Letter | Published:

Spatially resolved magnetic field structure in the disk of a T Tauri star

Nature volume 514, pages 597599 (30 October 2014) | Download Citation



Magnetic fields in accretion disks play a dominant part during the star formation process1,2 but have hitherto been observationally poorly constrained. Field strengths have been inferred on T Tauri stars3 and possibly in the innermost part of their accretion disks4, but the strength and morphology of the field in the bulk of a disk have not been observed. Spatially unresolved measurements of polarized emission (arising from elongated dust grains aligned perpendicularly to the field5) imply average fields aligned with the disks6,7. Theoretically, the fields are expected to be largely toroidal, poloidal or a mixture of the two1,2,8,9,10, which imply different mechanisms for transporting angular momentum in the disks of actively accreting young stars such as HL Tau (ref. 11). Here we report resolved measurements of the polarized 1.25-millimetre continuum emission from the disk of HL Tau. The magnetic field on a scale of 80 astronomical units is coincident with the major axis (about 210 astronomical units long12) of the disk. From this we conclude that the magnetic field inside the disk at this scale cannot be dominated by a vertical component, though a purely toroidal field also does not fit the data well. The unexpected morphology suggests that the role of the magnetic field in the accretion of a T Tauri star is more complex than our current theoretical understanding.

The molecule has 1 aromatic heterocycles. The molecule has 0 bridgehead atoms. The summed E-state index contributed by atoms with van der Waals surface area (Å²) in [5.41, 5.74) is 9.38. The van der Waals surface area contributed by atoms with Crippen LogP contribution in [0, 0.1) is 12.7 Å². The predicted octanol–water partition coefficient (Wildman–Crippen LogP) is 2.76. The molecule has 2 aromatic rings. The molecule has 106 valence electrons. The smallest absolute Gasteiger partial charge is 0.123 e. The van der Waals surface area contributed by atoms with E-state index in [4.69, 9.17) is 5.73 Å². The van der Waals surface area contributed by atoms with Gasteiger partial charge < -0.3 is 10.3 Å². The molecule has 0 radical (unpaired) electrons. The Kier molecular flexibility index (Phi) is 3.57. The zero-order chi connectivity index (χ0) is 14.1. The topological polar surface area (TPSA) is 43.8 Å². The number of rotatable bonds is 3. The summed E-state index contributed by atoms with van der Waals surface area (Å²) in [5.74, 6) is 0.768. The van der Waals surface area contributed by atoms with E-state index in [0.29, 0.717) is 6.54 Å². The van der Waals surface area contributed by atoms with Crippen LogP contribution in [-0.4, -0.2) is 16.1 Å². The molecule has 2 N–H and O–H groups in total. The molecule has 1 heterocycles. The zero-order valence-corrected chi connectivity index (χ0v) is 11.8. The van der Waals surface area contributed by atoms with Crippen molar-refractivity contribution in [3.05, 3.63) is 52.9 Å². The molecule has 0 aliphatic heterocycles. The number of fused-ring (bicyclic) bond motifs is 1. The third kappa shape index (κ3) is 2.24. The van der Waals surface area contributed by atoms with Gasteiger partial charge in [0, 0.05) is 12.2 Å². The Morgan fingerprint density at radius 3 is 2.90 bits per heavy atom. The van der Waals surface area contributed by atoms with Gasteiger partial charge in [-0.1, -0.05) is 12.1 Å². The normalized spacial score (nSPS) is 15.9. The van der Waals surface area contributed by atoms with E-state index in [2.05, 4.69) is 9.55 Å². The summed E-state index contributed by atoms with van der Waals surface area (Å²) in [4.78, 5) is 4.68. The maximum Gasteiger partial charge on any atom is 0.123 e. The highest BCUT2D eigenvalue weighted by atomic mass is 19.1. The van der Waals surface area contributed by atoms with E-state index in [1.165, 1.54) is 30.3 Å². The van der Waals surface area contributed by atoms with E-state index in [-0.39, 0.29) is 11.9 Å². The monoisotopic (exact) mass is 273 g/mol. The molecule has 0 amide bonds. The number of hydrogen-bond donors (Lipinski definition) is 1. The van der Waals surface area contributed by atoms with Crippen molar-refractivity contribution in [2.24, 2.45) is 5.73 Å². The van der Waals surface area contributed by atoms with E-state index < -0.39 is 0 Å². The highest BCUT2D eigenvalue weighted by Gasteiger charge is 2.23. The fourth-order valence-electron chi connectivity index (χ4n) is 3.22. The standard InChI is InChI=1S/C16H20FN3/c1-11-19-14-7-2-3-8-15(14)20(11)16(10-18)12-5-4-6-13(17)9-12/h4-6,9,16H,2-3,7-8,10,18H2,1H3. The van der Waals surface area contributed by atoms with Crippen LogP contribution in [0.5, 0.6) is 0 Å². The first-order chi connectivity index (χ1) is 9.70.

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We thank R. L. Plambeck and C. L. H. Hull for consultation during the data reduction process and C. F. Gammie for discussions. This research made use of APLpy, an open-source plotting package for Python hosted at http://aplpy.github.com. Work at the Universities of Illinois and Maryland was supported by NSF AST-1139950 and AST-1139998, respectively. Support for CARMA construction was derived from the states of California, Illinois and Maryland, the James S. McDonnell Foundation, the Gordon and Betty Moore Foundation, the Kenneth T. and Eileen L. Norris Foundation, the University of Chicago, the Associates of the California Institute of Technology, and the National Science Foundation. Ongoing CARMA development and operations are supported under a cooperative agreement (NSF AST 08-38226) and by the CARMA partner universities.

Author information


  1. Institute for Astrophysical Research, Boston University, Boston, Massachusetts 02215, USA

    • Ian W. Stephens
  2. Department of Astronomy, University of Illinois, Urbana, Illinois 61801, USA

    • Ian W. Stephens
    • , Leslie W. Looney
    • , Manuel Fernández-López
    •  & Richard M. Crutcher
  3. SRON Netherlands Institute for Space Research, Landleven 12, 9747 AD Groningen, The Netherlands

    • Woojin Kwon
  4. Instituto Argentino de Radioastronomía, CCT-La Plata (CONICET), CC5, 1894 Villa Elisa, Argentina

    • Manuel Fernández-López
  5. Van Vleck Observatory, Astronomy Department, Wesleyan University, Middletown, Connecticut 06459, USA

    • A. Meredith Hughes
  6. Astronomy Department and Laboratory for Millimeter-wave Astronomy, University of Maryland, College Park, Maryland 20742, USA

    • Lee G. Mundy
  7. Astronomy Department, University of Virginia, Charlottesville, Virginia 22904, USA

    • Zhi-Yun Li
  8. Institute of Astronomy and Astrophysics, Academia Sinica, Hilo, Hawaii 96720, USA

    • Ramprasad Rao


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Data acquisition and reduction were performed by I.W.S., L.W.L. and M.F.-L. Polarization modelling was performed by W.K. and fitted by I.W.S. All authors analysed and discussed the observations and manuscript.

Competing interests

The authors declare no competing financial interests.

Corresponding author

Correspondence to Ian W. Stephens.

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